To call James Cousins (Christchurch, New Zealand, 1965), a landscape painter is quite an understatement – although a significant proportion of his work is largely influenced by local flora and fauna, Cousins’ paintings go beyond the simple and objective representation of flowers. While their form and structure serve as basal layers within his work, Cousins’ unique surface manipulation renders his eventual grid-like patterned canvases as challenging, conceptual images.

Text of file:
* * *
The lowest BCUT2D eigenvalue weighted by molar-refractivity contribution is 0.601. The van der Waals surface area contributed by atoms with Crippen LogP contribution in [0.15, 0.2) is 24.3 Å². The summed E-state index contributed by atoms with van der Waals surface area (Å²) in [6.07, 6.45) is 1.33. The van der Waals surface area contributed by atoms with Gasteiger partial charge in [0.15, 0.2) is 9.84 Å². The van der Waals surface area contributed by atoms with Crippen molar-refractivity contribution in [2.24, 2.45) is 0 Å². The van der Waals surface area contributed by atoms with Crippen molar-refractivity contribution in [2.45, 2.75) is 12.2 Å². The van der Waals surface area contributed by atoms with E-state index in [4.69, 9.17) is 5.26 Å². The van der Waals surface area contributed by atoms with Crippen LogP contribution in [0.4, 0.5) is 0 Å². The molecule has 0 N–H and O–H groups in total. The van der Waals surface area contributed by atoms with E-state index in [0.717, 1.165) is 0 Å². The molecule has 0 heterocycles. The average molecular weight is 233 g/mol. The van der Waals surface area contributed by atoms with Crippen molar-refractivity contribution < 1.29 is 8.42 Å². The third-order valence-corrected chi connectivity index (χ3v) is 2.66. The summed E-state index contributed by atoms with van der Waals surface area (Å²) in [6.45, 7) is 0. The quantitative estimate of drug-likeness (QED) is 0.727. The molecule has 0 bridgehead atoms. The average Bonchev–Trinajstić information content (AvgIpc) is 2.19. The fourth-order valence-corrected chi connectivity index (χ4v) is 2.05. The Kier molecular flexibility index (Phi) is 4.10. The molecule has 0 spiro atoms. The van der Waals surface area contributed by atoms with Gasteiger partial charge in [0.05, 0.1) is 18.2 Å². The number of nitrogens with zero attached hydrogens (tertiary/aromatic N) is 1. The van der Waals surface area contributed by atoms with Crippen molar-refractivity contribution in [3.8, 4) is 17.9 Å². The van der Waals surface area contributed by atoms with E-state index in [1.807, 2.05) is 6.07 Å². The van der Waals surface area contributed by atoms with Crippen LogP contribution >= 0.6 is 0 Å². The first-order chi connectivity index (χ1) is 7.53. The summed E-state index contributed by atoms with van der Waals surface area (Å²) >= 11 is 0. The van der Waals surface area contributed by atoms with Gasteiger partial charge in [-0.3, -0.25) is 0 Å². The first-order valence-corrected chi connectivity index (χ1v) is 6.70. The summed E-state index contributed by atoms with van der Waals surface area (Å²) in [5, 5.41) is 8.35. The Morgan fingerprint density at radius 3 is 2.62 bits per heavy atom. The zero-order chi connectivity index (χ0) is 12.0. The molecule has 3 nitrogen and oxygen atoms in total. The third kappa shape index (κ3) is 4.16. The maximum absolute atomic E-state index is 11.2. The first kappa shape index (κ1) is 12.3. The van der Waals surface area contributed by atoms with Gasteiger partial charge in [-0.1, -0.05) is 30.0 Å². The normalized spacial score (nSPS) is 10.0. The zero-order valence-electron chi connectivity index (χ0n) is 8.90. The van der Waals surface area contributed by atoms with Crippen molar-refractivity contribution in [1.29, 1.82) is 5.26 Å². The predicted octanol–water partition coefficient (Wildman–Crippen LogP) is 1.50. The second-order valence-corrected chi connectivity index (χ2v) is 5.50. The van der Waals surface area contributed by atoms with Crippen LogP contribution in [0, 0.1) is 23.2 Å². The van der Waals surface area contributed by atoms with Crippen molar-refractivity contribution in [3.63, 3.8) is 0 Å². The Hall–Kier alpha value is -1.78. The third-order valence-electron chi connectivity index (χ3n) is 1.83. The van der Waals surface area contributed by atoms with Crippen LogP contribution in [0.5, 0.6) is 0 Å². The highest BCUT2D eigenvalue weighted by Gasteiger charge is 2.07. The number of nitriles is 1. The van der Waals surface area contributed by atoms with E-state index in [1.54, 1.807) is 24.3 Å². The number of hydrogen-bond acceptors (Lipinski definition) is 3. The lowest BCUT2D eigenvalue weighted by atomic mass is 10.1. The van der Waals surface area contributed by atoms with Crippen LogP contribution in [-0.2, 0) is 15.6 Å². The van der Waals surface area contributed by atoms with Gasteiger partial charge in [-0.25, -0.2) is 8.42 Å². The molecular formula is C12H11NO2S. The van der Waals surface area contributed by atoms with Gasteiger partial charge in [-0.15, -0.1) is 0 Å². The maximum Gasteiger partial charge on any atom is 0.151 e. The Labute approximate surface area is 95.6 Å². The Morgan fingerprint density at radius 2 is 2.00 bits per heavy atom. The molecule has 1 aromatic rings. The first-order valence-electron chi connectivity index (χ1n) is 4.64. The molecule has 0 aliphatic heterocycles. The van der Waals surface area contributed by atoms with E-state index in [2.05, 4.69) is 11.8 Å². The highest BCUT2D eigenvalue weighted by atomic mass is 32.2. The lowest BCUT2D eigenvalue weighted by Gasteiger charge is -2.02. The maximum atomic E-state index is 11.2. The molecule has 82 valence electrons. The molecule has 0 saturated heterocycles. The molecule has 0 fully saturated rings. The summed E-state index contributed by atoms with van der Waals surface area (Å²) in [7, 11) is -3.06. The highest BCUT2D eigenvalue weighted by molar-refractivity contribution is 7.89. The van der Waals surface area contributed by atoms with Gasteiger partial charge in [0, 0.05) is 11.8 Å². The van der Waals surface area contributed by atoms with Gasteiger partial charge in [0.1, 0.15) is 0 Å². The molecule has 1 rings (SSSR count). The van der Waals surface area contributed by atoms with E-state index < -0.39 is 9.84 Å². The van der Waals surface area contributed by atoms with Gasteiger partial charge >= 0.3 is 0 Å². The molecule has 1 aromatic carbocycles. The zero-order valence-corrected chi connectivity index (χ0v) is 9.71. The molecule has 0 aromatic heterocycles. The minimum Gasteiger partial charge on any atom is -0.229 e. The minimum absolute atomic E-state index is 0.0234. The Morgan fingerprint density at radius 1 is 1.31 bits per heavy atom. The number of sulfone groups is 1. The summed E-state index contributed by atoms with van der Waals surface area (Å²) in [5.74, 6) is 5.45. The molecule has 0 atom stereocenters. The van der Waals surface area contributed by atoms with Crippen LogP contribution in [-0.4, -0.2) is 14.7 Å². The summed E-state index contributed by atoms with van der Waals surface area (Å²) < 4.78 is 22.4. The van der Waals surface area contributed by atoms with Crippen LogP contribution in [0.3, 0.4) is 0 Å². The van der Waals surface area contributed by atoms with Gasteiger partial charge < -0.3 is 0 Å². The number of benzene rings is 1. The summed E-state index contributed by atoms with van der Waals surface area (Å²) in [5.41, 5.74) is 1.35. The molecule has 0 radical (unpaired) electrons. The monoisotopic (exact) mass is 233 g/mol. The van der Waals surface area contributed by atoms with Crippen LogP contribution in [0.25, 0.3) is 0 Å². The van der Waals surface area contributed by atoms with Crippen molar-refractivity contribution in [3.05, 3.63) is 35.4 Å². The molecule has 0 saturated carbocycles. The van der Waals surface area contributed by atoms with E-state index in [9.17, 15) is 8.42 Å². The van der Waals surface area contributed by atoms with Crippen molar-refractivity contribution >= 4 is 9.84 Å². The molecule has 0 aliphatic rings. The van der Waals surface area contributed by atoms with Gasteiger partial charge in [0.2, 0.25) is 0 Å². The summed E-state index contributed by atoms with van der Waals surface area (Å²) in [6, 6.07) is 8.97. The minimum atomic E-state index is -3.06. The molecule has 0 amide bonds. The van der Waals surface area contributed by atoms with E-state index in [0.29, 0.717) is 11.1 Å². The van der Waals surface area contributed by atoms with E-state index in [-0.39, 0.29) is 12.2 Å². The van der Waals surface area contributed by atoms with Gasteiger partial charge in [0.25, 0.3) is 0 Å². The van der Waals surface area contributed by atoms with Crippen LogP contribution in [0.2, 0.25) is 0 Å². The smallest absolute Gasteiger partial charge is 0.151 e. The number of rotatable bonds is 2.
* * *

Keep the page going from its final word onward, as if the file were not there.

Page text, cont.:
Intricate lines are added in layers upon the floral forms obscuring their true nature, giving a structural ambiguity to his work. Together these stylistic elements culminate in an oeuvre that is testing and thought provoking – one must search within his paintings for the canvases’ true identities. This notion of a search for clarity can perhaps even be aligned with something spiritual, enlightening, and therefore elevates Cousins’ work from sheer landscape painting to a more conceptual realm where influence, paint and canvas become the subject itself.